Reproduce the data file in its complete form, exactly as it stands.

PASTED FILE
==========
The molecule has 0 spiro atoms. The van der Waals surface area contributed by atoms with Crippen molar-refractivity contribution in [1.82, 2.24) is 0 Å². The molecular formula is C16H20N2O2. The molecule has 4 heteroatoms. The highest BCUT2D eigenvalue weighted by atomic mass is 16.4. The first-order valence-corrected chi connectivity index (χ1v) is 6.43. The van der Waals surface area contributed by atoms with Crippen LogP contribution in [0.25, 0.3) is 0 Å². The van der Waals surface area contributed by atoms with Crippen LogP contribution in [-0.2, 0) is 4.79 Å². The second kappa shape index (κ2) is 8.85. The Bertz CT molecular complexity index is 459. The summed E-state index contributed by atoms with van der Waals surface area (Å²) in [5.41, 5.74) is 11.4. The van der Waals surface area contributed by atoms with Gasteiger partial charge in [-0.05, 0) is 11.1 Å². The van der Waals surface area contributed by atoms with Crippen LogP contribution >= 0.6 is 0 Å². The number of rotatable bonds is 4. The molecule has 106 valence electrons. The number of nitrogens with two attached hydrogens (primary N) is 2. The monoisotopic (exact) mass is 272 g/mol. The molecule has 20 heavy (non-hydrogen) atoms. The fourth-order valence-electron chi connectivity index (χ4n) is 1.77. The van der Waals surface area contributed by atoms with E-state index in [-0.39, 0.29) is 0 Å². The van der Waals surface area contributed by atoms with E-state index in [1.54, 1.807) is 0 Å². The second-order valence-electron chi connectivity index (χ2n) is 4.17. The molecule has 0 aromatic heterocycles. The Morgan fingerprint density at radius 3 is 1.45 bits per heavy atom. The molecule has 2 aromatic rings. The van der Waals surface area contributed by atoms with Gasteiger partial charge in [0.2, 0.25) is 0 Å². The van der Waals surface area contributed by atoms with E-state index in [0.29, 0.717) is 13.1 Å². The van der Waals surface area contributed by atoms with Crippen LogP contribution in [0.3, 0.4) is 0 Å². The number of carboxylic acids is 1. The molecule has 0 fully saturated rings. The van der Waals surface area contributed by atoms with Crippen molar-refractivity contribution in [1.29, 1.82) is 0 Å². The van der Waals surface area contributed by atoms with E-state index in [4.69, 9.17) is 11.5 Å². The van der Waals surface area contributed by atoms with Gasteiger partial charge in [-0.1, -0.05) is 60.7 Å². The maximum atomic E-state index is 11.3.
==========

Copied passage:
The molecule has 0 spiro atoms. The van der Waals surface area contributed by atoms with Crippen molar-refractivity contribution in [1.82, 2.24) is 0 Å². The molecular formula is C16H20N2O2. The molecule has 4 heteroatoms. The highest BCUT2D eigenvalue weighted by atomic mass is 16.4. The first-order valence-corrected chi connectivity index (χ1v) is 6.43. The van der Waals surface area contributed by atoms with Crippen LogP contribution in [0.25, 0.3) is 0 Å². The van der Waals surface area contributed by atoms with Crippen LogP contribution in [-0.2, 0) is 4.79 Å². The second kappa shape index (κ2) is 8.85. The Bertz CT molecular complexity index is 459. The summed E-state index contributed by atoms with van der Waals surface area (Å²) in [5.41, 5.74) is 11.4. The van der Waals surface area contributed by atoms with Gasteiger partial charge in [-0.05, 0) is 11.1 Å². The van der Waals surface area contributed by atoms with Crippen LogP contribution >= 0.6 is 0 Å². The number of rotatable bonds is 4. The molecule has 106 valence electrons. The number of nitrogens with two attached hydrogens (primary N) is 2. The monoisotopic (exact) mass is 272 g/mol. The molecule has 20 heavy (non-hydrogen) atoms. The fourth-order valence-electron chi connectivity index (χ4n) is 1.77. The van der Waals surface area contributed by atoms with E-state index in [-0.39, 0.29) is 0 Å². The van der Waals surface area contributed by atoms with E-state index in [1.54, 1.807) is 0 Å². The second-order valence-electron chi connectivity index (χ2n) is 4.17. The molecule has 0 aromatic heterocycles. The Morgan fingerprint density at radius 3 is 1.45 bits per heavy atom. The molecule has 2 aromatic rings. The van der Waals surface area contributed by atoms with Gasteiger partial charge in [0.2, 0.25) is 0 Å². The van der Waals surface area contributed by atoms with E-state index in [0.29, 0.717) is 13.1 Å². The van der Waals surface area contributed by atoms with Crippen LogP contribution in [0.3, 0.4) is 0 Å². The number of carboxylic acids is 1. The molecule has 0 fully saturated rings. The van der Waals surface area contributed by atoms with Crippen molar-refractivity contribution in [1.29, 1.82) is 0 Å². The van der Waals surface area contributed by atoms with E-state index in [4.69, 9.17) is 11.5 Å². The van der Waals surface area contributed by atoms with Gasteiger partial charge in [-0.1, -0.05) is 60.7 Å². The maximum atomic E-state index is 11.3.